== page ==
Breaking: Complaint alleges Michigan GOP lawmakers got illegal campaign money from ALEC 

By: - July 28, 2021 5:33 am

Susan J. Demas graphic

At least two Michigan Republican lawmakers allegedly received illegal campaign contributions from a national nonprofit that has ties to the Republican National Committee (RNC) and works with corporate lobbyists to push conservative legislation in state legislatures across the country, according to a complaint set to be filed Wednesday by the Center for Media and Democracy (CMD).

The American Legislative Exchange Council (ALEC), which connects corporate lobbyists and lawmakers to develop corporate-friendly legislation, allegedly provided Reps. Matt Hall (R-Marshall) and Jim Lilly (R-Park Twp.) with free voter management and campaign software worth thousands of dollars during the 2020 election cycle, violating federal law prohibiting nonprofits from engaging in electoral activity, according to the unfiled complaint. 

The CMD, a Madison, Wisc.-based progressive nonprofit watchdog, is expected to file the complaint with the Michigan Department of State. A copy of the complaint was provided to Michigan Advance.

Rep. Matt Hall

The nonprofit allegedly gave Hall and Lilly, ALEC’s current Michigan public sector state chairs, a program known as “ALEC CARE,” which the organization bills as a constituent services program but is actually a platform meant to help Republicans win office, the complaint said. 

Hall, Lilly and ALEC did not return requests for comment. 

ALEC CARE is developed by Voter Gravity, a for-profit company run by Ned Ryun, the founder and president of American Majority, a right-wing candidate training operation, and American Majority Action, its voter mobilization affiliate. Voter Gravity markets the software, which ALEC provides to at least some, if not all, of its 2,000 legislative members across the country, as a “‘powerful’ tool for political campaigns from ‘an approved mobile app vendor for the Republican National Committee and fully integrated with the RNC’s database,’” according to the complaint.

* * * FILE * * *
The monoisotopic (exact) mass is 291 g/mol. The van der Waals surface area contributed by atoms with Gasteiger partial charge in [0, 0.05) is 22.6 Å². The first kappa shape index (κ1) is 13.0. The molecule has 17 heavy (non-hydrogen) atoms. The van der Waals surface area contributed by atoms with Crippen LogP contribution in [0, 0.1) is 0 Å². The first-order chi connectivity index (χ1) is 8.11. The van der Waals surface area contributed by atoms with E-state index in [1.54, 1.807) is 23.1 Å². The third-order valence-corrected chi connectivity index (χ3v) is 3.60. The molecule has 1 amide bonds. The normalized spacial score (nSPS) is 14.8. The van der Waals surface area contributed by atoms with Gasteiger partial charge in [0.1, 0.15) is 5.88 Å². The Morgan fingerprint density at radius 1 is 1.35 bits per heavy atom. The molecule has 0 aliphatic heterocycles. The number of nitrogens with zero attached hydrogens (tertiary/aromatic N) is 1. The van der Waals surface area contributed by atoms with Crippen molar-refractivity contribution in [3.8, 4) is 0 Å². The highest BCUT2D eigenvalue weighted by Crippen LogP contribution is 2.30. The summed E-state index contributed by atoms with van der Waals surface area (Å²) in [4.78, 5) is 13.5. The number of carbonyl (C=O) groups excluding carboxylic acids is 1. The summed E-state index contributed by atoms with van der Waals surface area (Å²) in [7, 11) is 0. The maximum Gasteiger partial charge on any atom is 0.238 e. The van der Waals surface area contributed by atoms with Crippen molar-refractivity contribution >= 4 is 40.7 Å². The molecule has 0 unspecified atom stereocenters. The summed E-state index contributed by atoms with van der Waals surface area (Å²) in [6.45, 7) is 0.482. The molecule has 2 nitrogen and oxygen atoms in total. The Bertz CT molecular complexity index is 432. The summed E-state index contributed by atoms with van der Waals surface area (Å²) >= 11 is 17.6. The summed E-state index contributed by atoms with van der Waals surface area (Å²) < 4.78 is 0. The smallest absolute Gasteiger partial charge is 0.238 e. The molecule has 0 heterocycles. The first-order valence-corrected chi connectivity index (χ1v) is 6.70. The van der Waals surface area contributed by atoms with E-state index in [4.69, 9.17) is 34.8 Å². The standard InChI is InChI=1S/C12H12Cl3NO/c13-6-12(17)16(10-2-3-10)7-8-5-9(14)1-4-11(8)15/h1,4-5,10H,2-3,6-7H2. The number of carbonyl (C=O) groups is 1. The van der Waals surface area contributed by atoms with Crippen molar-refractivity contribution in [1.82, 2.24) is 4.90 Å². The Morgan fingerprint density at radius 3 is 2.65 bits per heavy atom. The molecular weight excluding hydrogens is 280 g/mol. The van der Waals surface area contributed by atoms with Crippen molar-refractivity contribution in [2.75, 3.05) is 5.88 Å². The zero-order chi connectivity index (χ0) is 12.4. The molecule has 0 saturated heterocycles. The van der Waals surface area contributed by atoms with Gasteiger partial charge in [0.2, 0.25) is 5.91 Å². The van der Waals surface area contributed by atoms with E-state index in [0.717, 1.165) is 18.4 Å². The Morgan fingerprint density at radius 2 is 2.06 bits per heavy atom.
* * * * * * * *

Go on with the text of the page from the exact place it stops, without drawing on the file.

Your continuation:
A whistleblower provided CMD with information allegedly showing that ALEC members who use the CARE program have access to voters’ party affiliation, ideology, income, education, religion, Tea Party support, voting history, precinct information, and more, the complaint said. This data can be used to help political campaigns, including by creating “door knocking” lists and phone calling goals, as well as tracking supporters, the CMD said in the complaint. Additionally, once state lawmakers enter information about voters into the CARE platform, it is allegedly added to RNC’s database, “thereby directly benefiting the Republican Party,” the complaint said.

Versions of the complaint are slated to be filed in 14 other states: Arizona, Connecticut, Florida, Maine, Minnesota, New Mexico, Ohio, Oklahoma, New York, Pennsylvania, Tennessee, Texas, Utah and Wisconsin. Two other watchdog groups, Washington, D.C.-based Common Cause, and Alliance for a Better Utah, are also involved in filing some of the complaints.